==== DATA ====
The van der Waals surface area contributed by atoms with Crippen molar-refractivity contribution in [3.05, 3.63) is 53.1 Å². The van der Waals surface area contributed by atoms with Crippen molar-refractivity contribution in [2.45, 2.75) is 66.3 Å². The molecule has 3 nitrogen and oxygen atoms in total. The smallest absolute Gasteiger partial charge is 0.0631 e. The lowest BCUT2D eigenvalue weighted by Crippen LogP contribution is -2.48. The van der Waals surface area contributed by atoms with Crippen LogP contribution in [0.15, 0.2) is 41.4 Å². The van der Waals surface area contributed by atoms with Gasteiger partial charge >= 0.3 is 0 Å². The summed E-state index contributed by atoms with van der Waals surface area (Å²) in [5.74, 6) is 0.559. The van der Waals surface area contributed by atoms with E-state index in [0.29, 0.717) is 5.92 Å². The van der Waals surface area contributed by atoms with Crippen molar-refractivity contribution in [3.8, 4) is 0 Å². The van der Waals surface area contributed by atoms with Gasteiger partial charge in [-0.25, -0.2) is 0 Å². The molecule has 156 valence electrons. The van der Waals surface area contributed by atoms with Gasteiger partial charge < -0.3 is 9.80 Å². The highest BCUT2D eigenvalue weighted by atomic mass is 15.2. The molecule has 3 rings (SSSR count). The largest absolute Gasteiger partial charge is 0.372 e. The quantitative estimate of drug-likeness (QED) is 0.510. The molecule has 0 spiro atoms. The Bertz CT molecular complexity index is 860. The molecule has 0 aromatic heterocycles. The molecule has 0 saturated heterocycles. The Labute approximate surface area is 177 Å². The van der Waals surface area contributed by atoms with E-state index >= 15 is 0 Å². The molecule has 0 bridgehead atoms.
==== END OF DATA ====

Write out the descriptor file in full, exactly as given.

The van der Waals surface area contributed by atoms with Crippen molar-refractivity contribution in [3.05, 3.63) is 53.1 Å². The van der Waals surface area contributed by atoms with Crippen molar-refractivity contribution in [2.45, 2.75) is 66.3 Å². The molecule has 3 nitrogen and oxygen atoms in total. The smallest absolute Gasteiger partial charge is 0.0631 e. The lowest BCUT2D eigenvalue weighted by Crippen LogP contribution is -2.48. The van der Waals surface area contributed by atoms with Crippen LogP contribution in [0.15, 0.2) is 41.4 Å². The van der Waals surface area contributed by atoms with Gasteiger partial charge >= 0.3 is 0 Å². The summed E-state index contributed by atoms with van der Waals surface area (Å²) in [5.74, 6) is 0.559. The van der Waals surface area contributed by atoms with E-state index in [0.29, 0.717) is 5.92 Å². The van der Waals surface area contributed by atoms with Crippen molar-refractivity contribution in [3.8, 4) is 0 Å². The van der Waals surface area contributed by atoms with Gasteiger partial charge in [-0.25, -0.2) is 0 Å². The molecule has 156 valence electrons. The van der Waals surface area contributed by atoms with Gasteiger partial charge < -0.3 is 9.80 Å². The highest BCUT2D eigenvalue weighted by atomic mass is 15.2. The molecule has 3 rings (SSSR count). The largest absolute Gasteiger partial charge is 0.372 e. The quantitative estimate of drug-likeness (QED) is 0.510. The molecule has 0 spiro atoms. The Bertz CT molecular complexity index is 860. The molecule has 0 aromatic heterocycles. The molecule has 0 saturated heterocycles. The Labute approximate surface area is 177 Å². The van der Waals surface area contributed by atoms with E-state index >= 15 is 0 Å². The molecule has 0 bridgehead atoms.